It was an accident; it had to be.
But then there was the second plane.
No accident. Wait. What?
And then the one in Washington and reports of more planes in the air.
We watched it on the BBC on our computers. The news rippled through my office in Prague, where a Serb, a Romanian, a Croatian, a few Britons and Americans and many Czechs worked together in one smallish newsroom.
Then the room became hushed out of consideration, it seemed to me, to the U.S. citizens in the room.
My husband was at Radio Free Europe about 12 blocks away, at the top of the square made famous by the Velvet Revolution. Until late that night, he would be busily writing stories that would be read on the radio to people all over the world who were perhaps not yet aware of what was happening in America.
My friend and coworker, Hana, came over to my desk and looked at me, her brow deeply creased. “What the hell?” she asked, using a rawer word to convey her shock. It was too early to quit, but I wanted to go home. I cried as we walked to the subway together.
Hana explained what she was feeling: a strange sense of disorientation because America had been hit so hard. Who would protect the rest of the world now? It made perfect sense that she would feel this way as a native of a country where George Patton led the tanks into Plzen, helping to liberate Czechoslovakia from the Nazis.
At home, the phone started ringing. Friends wanted to talk. An American from my office called. He sought explanations from me, and I could give him none.
He wanted to know if I thought we should go home, meaning all the way home to where this terrible thing had just happened. I understood the impulse and really did want to be home in the States for the first time since our arrival in Prague in July 1999.
Then, Noa came over, unannounced — not that it mattered. Other people were there already, watching it over and over on TV. An Israeli who served in the army and looked much older than her years, she came in and sat down next to me on the couch.
I was glad Noa was there when I finally accepted that the towers had fallen. She looked deep into my eyes and said, “Welcome to our world,” or something along those lines and gave me a pat on the knee that was meant to be comforting.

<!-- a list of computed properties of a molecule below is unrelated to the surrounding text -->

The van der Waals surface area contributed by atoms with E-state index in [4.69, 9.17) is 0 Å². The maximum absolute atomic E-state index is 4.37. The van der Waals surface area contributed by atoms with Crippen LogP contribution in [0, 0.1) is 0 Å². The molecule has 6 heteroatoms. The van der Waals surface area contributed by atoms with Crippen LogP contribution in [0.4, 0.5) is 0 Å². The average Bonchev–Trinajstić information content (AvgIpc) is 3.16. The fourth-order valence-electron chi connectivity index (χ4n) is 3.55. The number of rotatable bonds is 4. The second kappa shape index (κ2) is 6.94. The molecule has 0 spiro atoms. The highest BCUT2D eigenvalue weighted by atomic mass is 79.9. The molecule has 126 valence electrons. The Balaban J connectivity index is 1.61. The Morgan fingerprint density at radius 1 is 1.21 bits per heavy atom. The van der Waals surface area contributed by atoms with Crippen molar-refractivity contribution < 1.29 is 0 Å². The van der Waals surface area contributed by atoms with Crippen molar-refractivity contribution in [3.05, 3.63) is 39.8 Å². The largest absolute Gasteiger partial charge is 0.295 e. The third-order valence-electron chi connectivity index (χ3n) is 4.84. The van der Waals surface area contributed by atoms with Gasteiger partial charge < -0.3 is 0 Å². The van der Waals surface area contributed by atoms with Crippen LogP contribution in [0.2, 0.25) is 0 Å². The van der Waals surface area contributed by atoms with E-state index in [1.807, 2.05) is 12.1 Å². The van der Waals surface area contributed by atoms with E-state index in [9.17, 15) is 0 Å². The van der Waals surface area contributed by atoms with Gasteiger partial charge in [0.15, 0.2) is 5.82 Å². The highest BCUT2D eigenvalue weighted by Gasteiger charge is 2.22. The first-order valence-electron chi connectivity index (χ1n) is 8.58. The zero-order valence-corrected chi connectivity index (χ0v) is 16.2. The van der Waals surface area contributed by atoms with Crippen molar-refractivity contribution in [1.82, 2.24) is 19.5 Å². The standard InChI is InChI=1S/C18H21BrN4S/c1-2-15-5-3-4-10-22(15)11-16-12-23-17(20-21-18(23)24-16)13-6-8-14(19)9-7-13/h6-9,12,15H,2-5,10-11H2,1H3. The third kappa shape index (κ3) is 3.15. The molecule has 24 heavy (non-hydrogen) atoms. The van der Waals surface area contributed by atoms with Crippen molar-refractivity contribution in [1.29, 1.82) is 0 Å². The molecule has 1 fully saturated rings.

In the days that followed, people I barely knew grabbed my hands and offered condolences. At the top of the square near my husband’s office, a memorial of candles and cards and teddy bears and flowers grew until you could see it from the bottom of the square.
At Thanksgiving, a “Nightline” crew came to the house where we were hosting a dinner for a group from at least 10 different countries. They wanted a story on how expatriates were coping with being abroad, post-Sept. 11.
They interviewed me over and over and over because of some problem with the camera batteries. (I think they were just enjoying the food).
My only clear memory of what I said was that I had noticed a stronger feeling of kinship between us, as Americans, and people from other parts of the world now that we had joined the morbid brotherhood of The Attacked. That was not to last in the run-up to the war in Iraq.
We experienced no such feeling of kinship in the United States that first Christmas home. Everyone and everything had changed. We were outsiders because we didn’t live in the U.S. and hadn’t been there on that day.
The fear was palpable. We noticed that people were more glued to the TV than ever in public places. Conversations seemed more muted, and loud laughter less common. There were flags and ribbons everywhere.
Conversations about what had happened, when there were conversations at all, went nowhere. They stopped at the fear, far short of analysis. That laid the groundwork for all the conversations that didn’t happen — but should have — in the months that followed.
I tried to talk about it with my younger sister, who was on her way to work in Washington when the plane hit the Pentagon. We were at a Christmas Eve gathering when I said something about how “patriotic” everyone seemed post-9/11.
“We don’t talk about that in that way,” she said, almost whispering, and shooting a silencing glance at me.
Don’t think for one second that in Europe, we weren’t shattered by Sept. 11, 2001. But it is clear our distance gave us a different perspective, one not so sharply bounded by the dark, deep parameters of fear.
I don’t always like the tenor or content of the public discourse these days, but I am glad that America is talking again. Breathing again. Re-evaluating the past, finally, and remembering in a way that does honor to the victims without inflicting more harm.
Katherine Reed is an associate professor at the MU School of Journalism and a city editor at the Columbia Missourian. She was editor of Prague Business Journal from 2001 to 2004.